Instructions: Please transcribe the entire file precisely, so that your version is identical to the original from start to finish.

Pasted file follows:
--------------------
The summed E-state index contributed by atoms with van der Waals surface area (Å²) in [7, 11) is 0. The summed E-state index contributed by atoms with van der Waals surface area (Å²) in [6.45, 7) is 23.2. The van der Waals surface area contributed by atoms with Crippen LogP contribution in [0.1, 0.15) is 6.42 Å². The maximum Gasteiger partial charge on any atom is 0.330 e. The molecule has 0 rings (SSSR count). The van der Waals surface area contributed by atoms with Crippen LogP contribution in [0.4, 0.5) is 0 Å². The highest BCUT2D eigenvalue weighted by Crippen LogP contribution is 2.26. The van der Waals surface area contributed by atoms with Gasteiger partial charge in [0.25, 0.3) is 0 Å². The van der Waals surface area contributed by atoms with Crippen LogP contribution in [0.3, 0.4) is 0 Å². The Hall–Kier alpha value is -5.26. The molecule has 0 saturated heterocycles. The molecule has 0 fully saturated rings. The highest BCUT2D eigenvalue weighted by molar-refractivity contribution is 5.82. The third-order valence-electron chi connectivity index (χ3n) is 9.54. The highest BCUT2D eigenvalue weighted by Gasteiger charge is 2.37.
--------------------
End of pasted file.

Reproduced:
The summed E-state index contributed by atoms with van der Waals surface area (Å²) in [7, 11) is 0. The summed E-state index contributed by atoms with van der Waals surface area (Å²) in [6.45, 7) is 23.2. The van der Waals surface area contributed by atoms with Crippen LogP contribution in [0.1, 0.15) is 6.42 Å². The maximum Gasteiger partial charge on any atom is 0.330 e. The molecule has 0 rings (SSSR count). The van der Waals surface area contributed by atoms with Crippen LogP contribution in [0.4, 0.5) is 0 Å². The highest BCUT2D eigenvalue weighted by Crippen LogP contribution is 2.26. The van der Waals surface area contributed by atoms with Gasteiger partial charge in [0.25, 0.3) is 0 Å². The van der Waals surface area contributed by atoms with Crippen LogP contribution in [0.3, 0.4) is 0 Å². The Hall–Kier alpha value is -5.26. The molecule has 0 saturated heterocycles. The molecule has 0 fully saturated rings. The highest BCUT2D eigenvalue weighted by molar-refractivity contribution is 5.82. The third-order valence-electron chi connectivity index (χ3n) is 9.54. The highest BCUT2D eigenvalue weighted by Gasteiger charge is 2.37.